Somewhere between the all-night construction leading up to the starting line and the 6-foot waves, a weld failed on the crossbeam that served as 50% of the hardware keeping the two hulls together. Six hours in and 15 miles from the nearest shore.

Curse words.

From Proving Ground, Day 2:

This leaves us with Stage One’s final finisher: Team Barely Heumann; the can-do, human-powered anomaly that is rapidly rocketing into low-key fame as the hands-down, fan-favorite, best-version-of-slow amazing.

Let’s start with his boat. No way around it, it’s weird.

Team Barely Heumann’s 12-foot pedal boat. Photo by Joe Cline.

12 feet long, the production-built Nauticraft Escapade is a pedal craft that strikes the eye as a charismatic cross between a floating set of ski goggles and a human-powered suppository. We mean all of it, and especially the charismatic part. We don’t know how, but it looks like it’s smiling.

For people who care about the quaint and official, other versions of Team Barely Heumann’s self-contained capsule have delivered adventurers to the pedal-powered speed record across the English Channel.

Golf clap.

Call us gluten intolerant, but what Jim just did over the last 36 hours seems more impressive than the milk run between scones and croissants: 60 plus miles in five to six-foot waves in the Strait of Juan de Fuca, without support, nestled in everything he needs to exist for the next month or so. Sure he was last, more than a day later than the front of the pack. The Nauticraft toddles along at 3 knots, and only when you pedal. All of that wind in the Strait, and Jim’s 71-year-old frame just kept pushing. Waves were big, twice as tall as his boat, he’d disappear in the trough and pop back up on the other side. He’d surf down some, bash into others, and eventually learn that he needed to take them at 45-degree angles to keep it going and not roll over. After the trip to Dungeness’s relative protection, Jim spent hours (HOURS!) pedaling in mostly the wrong direction in order to keep the waves at a survivable angle.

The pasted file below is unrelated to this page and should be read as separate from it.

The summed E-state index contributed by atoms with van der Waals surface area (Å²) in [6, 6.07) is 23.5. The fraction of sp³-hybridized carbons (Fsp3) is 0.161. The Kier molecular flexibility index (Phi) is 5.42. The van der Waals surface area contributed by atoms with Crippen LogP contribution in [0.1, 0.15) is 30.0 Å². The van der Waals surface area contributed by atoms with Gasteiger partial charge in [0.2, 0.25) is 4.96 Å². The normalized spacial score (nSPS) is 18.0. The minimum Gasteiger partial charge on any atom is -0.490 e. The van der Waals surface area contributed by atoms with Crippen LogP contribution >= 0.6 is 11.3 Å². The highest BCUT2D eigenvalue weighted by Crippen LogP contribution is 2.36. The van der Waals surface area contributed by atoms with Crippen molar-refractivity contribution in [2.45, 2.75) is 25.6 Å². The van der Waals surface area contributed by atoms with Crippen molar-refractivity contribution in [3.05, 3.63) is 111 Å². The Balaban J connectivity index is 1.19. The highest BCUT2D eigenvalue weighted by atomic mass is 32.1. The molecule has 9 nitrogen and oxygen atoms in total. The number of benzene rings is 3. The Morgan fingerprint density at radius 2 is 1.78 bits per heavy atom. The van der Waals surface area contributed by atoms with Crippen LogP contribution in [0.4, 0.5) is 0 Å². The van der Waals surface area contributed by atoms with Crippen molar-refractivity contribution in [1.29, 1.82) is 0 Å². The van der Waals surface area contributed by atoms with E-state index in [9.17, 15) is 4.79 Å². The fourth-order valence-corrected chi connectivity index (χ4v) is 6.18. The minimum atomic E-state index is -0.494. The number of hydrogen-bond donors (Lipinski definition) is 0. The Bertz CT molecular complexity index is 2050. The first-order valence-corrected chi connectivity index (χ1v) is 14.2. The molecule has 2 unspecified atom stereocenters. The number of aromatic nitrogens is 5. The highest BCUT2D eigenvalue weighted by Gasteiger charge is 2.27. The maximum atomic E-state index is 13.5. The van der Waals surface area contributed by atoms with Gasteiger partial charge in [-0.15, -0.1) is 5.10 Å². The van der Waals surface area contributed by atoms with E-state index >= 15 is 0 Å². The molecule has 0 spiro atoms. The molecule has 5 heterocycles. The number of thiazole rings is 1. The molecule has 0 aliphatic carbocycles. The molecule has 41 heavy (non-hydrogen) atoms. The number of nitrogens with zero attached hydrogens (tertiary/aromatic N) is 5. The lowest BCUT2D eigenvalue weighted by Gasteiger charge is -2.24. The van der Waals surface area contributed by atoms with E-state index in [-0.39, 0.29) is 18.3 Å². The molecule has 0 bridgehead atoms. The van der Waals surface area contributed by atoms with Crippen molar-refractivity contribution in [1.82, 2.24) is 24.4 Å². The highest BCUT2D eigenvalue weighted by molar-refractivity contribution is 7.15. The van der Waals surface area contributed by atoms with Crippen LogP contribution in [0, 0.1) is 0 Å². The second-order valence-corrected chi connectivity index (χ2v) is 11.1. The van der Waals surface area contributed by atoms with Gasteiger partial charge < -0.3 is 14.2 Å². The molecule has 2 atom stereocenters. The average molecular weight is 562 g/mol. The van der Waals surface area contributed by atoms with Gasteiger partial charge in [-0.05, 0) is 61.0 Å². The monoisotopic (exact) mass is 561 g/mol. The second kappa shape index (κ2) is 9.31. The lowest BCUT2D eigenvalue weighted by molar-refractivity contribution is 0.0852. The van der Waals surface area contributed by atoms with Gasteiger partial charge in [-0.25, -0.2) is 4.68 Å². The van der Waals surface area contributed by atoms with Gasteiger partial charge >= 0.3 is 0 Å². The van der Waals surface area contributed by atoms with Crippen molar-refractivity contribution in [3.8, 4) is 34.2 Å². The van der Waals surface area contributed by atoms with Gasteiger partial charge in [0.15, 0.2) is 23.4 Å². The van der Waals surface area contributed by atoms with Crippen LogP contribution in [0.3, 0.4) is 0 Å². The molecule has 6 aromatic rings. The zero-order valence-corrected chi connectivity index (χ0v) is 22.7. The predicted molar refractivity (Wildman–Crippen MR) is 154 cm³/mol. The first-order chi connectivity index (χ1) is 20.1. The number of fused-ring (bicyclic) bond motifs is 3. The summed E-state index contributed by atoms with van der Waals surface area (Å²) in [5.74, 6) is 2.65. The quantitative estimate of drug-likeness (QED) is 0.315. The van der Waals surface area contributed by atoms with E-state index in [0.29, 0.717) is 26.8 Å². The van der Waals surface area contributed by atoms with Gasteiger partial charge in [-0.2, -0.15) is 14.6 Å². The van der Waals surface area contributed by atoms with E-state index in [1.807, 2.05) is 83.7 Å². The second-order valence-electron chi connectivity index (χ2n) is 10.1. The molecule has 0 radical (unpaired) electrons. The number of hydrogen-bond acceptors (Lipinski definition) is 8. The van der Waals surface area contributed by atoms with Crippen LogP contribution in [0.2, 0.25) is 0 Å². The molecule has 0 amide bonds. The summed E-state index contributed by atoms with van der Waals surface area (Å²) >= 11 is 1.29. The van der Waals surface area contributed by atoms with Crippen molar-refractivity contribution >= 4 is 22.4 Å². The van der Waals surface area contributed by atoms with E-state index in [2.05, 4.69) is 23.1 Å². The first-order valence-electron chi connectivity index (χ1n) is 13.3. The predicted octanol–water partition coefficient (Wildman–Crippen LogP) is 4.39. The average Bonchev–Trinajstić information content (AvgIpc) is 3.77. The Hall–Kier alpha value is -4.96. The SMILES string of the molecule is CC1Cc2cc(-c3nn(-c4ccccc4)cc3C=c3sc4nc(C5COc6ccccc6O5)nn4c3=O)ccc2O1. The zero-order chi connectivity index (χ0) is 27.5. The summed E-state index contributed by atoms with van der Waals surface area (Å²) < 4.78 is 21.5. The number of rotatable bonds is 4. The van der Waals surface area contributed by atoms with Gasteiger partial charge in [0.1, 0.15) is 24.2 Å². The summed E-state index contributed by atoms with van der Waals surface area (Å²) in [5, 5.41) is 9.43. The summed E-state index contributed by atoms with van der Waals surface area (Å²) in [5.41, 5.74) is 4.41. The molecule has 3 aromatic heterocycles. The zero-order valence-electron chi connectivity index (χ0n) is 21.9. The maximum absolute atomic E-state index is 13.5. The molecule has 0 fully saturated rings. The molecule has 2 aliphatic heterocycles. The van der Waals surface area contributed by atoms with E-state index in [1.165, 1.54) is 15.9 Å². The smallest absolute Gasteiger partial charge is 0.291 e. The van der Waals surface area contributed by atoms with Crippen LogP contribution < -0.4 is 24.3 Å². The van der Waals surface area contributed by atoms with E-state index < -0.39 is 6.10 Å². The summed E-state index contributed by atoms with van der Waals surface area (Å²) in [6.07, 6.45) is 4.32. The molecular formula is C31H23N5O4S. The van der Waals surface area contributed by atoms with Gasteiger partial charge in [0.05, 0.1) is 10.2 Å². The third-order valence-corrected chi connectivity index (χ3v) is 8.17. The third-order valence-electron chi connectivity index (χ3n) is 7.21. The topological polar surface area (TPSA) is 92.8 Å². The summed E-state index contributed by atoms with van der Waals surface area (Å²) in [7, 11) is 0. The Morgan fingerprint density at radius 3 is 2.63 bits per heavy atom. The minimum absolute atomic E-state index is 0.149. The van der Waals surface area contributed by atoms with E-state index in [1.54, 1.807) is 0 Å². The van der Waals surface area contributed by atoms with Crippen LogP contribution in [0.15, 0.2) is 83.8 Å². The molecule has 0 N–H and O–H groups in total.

When he hit the dock in Victoria, Team Barely Heumann got the largest cheer of them all.

Is he continuing? “I think I’ll keep going, but I’ll let you know.” All around him, teams were making repairs to everything. How did he fare on the smallest boat in the fleet? “I almost lost my hat.”

Team Sailor Swift’s Ross 930 in the foreground. Photo by Joe Cline.
From Stage 2, Day 1